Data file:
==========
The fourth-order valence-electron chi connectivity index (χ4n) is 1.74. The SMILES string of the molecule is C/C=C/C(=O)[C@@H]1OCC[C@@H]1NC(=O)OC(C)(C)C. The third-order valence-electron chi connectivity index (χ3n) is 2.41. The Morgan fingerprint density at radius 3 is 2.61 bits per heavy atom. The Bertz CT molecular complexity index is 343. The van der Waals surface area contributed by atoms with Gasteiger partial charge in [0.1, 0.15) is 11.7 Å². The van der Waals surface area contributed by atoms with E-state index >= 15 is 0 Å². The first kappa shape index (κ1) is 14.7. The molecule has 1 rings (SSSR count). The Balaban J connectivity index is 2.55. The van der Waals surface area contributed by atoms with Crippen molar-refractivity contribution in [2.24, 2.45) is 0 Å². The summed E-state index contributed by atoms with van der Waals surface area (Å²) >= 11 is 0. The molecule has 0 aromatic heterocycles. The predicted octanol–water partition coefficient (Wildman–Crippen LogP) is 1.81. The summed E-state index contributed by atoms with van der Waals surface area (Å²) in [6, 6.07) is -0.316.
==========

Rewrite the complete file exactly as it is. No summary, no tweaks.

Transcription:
The fourth-order valence-electron chi connectivity index (χ4n) is 1.74. The SMILES string of the molecule is C/C=C/C(=O)[C@@H]1OCC[C@@H]1NC(=O)OC(C)(C)C. The third-order valence-electron chi connectivity index (χ3n) is 2.41. The Morgan fingerprint density at radius 3 is 2.61 bits per heavy atom. The Bertz CT molecular complexity index is 343. The van der Waals surface area contributed by atoms with Gasteiger partial charge in [0.1, 0.15) is 11.7 Å². The van der Waals surface area contributed by atoms with E-state index >= 15 is 0 Å². The first kappa shape index (κ1) is 14.7. The molecule has 1 rings (SSSR count). The Balaban J connectivity index is 2.55. The van der Waals surface area contributed by atoms with Crippen molar-refractivity contribution in [2.24, 2.45) is 0 Å². The summed E-state index contributed by atoms with van der Waals surface area (Å²) >= 11 is 0. The molecule has 0 aromatic heterocycles. The predicted octanol–water partition coefficient (Wildman–Crippen LogP) is 1.81. The summed E-state index contributed by atoms with van der Waals surface area (Å²) in [6, 6.07) is -0.316.